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Benjamin Hochman is a sports columnist for the St. Louis Post-Dispatch


The same name evokes the very best of our sports town, Stan Musial, and the worst, Stan Kroenke.

The sports fans of St. Louis have experienced a lifetime of heart racing and tugging, ache and break. But there is one emotion that is foreign, one that St. Louisans could finally feel on Sunday, thanks to a new Stanley in their lives.

The St. Louis Blues have never won the Stanley Cup.

If the Blues beat the Bruins in St. Louis, they win the Stanley Cup.

“For St. Louis fans, it’s been a long time coming,” said Philip Pritchard, the Hockey Hall of Fame’s “Keeper of the Cup,” who traveled with Stanley to town on Saturday. “Let’s see what happens.”

On Saturday, Bobby Plager stood in the drab bowels of Enterprise Center, a glean from the brightly lit rink sneaking through. He was asked about the Cup being in the building on Sunday.

“I hope it goes from in here to out on the ice,” said the 76-year-old Plager, an original Blue and fixture of the franchise for more than 50 years. “Until it happens, you think about it right now and I get goosebumps just hoping. I don’t want to get ahead of myself, but it’s something you dream about for myself, my family and for this city here.

“The party down here will be good, but all the big partiers are upstairs – (late Blues) Barclay Plager and Noel Picard and Doug Harvey. Whatever party we have down here, they’re going to have up there.”

Which is fitting, because the party down here would feel heavenly.

Sunday is Game 6, of course, and not Game 7, which means that if the Blues happen to lose, there is still another chance to hoist the Cup. But that means flying to Boston to beat Boston. That, one would suggest, would be less than ideal. The Blues need to play like they really are done with jets – after beating the Jets, Stars and Sharks, the stars have aligned to snatch up the Cup in St. Louis.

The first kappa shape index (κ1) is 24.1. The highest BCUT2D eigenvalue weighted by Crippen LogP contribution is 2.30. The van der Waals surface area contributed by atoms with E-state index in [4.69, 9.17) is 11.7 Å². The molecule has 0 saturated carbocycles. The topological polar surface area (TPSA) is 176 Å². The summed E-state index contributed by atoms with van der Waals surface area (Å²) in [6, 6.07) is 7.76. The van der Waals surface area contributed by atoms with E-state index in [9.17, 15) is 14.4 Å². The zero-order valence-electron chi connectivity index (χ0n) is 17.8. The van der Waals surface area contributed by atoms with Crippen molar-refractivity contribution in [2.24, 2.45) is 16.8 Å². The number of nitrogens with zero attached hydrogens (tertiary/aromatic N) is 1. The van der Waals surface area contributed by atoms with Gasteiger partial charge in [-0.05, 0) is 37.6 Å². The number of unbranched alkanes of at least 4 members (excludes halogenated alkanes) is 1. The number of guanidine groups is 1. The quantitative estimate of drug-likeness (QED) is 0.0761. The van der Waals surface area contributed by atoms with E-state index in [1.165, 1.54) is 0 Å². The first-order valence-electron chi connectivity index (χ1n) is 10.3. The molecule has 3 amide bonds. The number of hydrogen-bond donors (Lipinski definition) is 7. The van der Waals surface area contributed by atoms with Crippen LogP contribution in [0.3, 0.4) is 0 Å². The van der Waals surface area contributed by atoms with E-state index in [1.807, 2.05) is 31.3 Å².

It will take a masterpiece. Hard to think the Blues can steal a sloppy win again, like they did in Game 5 at TD Garden. It will take the uplifting final chapter of hockey’s greatest storybook.

“I think we need to take this opportunity and run with it,” said Patrick Maroon, the St. Louis native and St. Louis Blue. “We’re on home ice, we’ve got to come out and play really good hockey. Focus on what we need to do to win the game. Last game was OK. We had some good looks, but we didn’t shoot enough, we didn’t throw enough pucks at the net. We’ve got to take this moment.”

At this point, the captain looks like a captain – Alex Pietrangelo’s beard conjuring images of some old pirate or some old Penguin (or Red Wing or Blackhawk). Pietrangelo always has some scruff, but this is a playoff beard, sprouting until hockey stops. At his locker Saturday, Pietrangelo said his beard has never been this thick.

“My kids love it,” said the father of triplets born last July. “They use it as leverage to stand up.”

With the Blues faltering on ice last fall, the father of infants had his on-ice abilities and leadership abilities questioned. It was a rough time. He was in the minus on ice. He learned so much about himself this year. And he persevered. Still wearing the “C,” he has been one of the Blues’ best players for months.

“What we went through during the year, that was the hardest adversity we were going to go through,” Pietrangelo said Saturday. “I guess it was a good preparation for what we’d have to deal with in the playoffs. …

“We know what’s got us here, we know what’s at stake. Our group is pretty level-headed. We know what tomorrow is, but we’re not going to treat it any different than a normal game – we’re going to play the game that we need to play.”

For Plager, for Pietrangelo, for Patty Maroon, for the people – Stanley awaits.

For the 19-year-old Robert Thomas, he can win the Stanley Cup before he can legally drink out of it. For the 35-year-old Jay Bouwmeester, he’s skated innumerable miles on ice to finally get this shot.

It will take all ages for a win for the ages.

It will take all of the St. Louis Blues to win this thing.

It will be for all of St. Louis if they do.

“It’s a really nice place to live – and we have great fans,” Bouwmeester said. “But outside the rink, you’re just (treated) like a normal guy.”

Well, wait ‘til you win the Stanley Cup.

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